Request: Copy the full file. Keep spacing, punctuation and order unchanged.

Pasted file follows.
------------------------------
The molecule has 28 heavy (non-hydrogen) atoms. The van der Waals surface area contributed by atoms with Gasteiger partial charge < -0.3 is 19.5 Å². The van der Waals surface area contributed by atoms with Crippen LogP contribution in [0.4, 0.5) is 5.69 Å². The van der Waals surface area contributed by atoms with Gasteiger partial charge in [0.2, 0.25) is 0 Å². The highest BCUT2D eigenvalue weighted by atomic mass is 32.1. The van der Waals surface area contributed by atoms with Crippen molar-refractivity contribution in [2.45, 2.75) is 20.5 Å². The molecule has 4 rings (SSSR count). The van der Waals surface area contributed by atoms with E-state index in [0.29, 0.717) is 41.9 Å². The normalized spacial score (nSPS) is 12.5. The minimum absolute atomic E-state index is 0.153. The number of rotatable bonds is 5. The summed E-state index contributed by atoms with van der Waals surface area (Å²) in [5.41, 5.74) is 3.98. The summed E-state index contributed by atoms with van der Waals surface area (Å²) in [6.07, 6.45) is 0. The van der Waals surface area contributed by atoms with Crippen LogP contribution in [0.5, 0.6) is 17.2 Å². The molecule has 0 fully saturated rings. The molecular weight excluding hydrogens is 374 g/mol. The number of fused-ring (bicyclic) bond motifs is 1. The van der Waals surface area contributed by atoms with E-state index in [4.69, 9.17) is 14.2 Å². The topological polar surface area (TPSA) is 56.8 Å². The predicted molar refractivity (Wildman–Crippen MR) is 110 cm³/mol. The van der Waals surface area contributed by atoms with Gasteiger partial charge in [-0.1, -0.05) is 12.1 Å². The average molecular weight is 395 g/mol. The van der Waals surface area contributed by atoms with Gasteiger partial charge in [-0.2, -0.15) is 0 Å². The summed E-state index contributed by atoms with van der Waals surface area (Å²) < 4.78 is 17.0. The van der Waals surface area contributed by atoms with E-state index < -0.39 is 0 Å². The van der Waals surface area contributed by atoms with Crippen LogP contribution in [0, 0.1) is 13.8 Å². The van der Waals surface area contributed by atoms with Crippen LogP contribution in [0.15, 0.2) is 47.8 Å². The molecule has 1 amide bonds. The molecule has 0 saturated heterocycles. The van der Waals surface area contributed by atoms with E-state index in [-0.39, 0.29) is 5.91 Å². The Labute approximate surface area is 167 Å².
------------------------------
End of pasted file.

The molecule has 28 heavy (non-hydrogen) atoms. The van der Waals surface area contributed by atoms with Gasteiger partial charge < -0.3 is 19.5 Å². The van der Waals surface area contributed by atoms with Crippen LogP contribution in [0.4, 0.5) is 5.69 Å². The van der Waals surface area contributed by atoms with Gasteiger partial charge in [0.2, 0.25) is 0 Å². The highest BCUT2D eigenvalue weighted by atomic mass is 32.1. The van der Waals surface area contributed by atoms with Crippen molar-refractivity contribution in [2.45, 2.75) is 20.5 Å². The molecule has 4 rings (SSSR count). The van der Waals surface area contributed by atoms with E-state index in [0.29, 0.717) is 41.9 Å². The normalized spacial score (nSPS) is 12.5. The minimum absolute atomic E-state index is 0.153. The number of rotatable bonds is 5. The summed E-state index contributed by atoms with van der Waals surface area (Å²) in [5.41, 5.74) is 3.98. The summed E-state index contributed by atoms with van der Waals surface area (Å²) in [6.07, 6.45) is 0. The van der Waals surface area contributed by atoms with Crippen LogP contribution in [0.5, 0.6) is 17.2 Å². The molecule has 0 fully saturated rings. The molecular weight excluding hydrogens is 374 g/mol. The number of fused-ring (bicyclic) bond motifs is 1. The van der Waals surface area contributed by atoms with E-state index in [4.69, 9.17) is 14.2 Å². The topological polar surface area (TPSA) is 56.8 Å². The predicted molar refractivity (Wildman–Crippen MR) is 110 cm³/mol. The van der Waals surface area contributed by atoms with Gasteiger partial charge in [-0.1, -0.05) is 12.1 Å². The average molecular weight is 395 g/mol. The van der Waals surface area contributed by atoms with Gasteiger partial charge in [-0.2, -0.15) is 0 Å². The summed E-state index contributed by atoms with van der Waals surface area (Å²) < 4.78 is 17.0. The van der Waals surface area contributed by atoms with E-state index < -0.39 is 0 Å². The van der Waals surface area contributed by atoms with Crippen LogP contribution in [0, 0.1) is 13.8 Å². The van der Waals surface area contributed by atoms with Crippen LogP contribution in [0.15, 0.2) is 47.8 Å². The molecule has 1 amide bonds. The molecule has 0 saturated heterocycles. The van der Waals surface area contributed by atoms with E-state index in [-0.39, 0.29) is 5.91 Å². The Labute approximate surface area is 167 Å².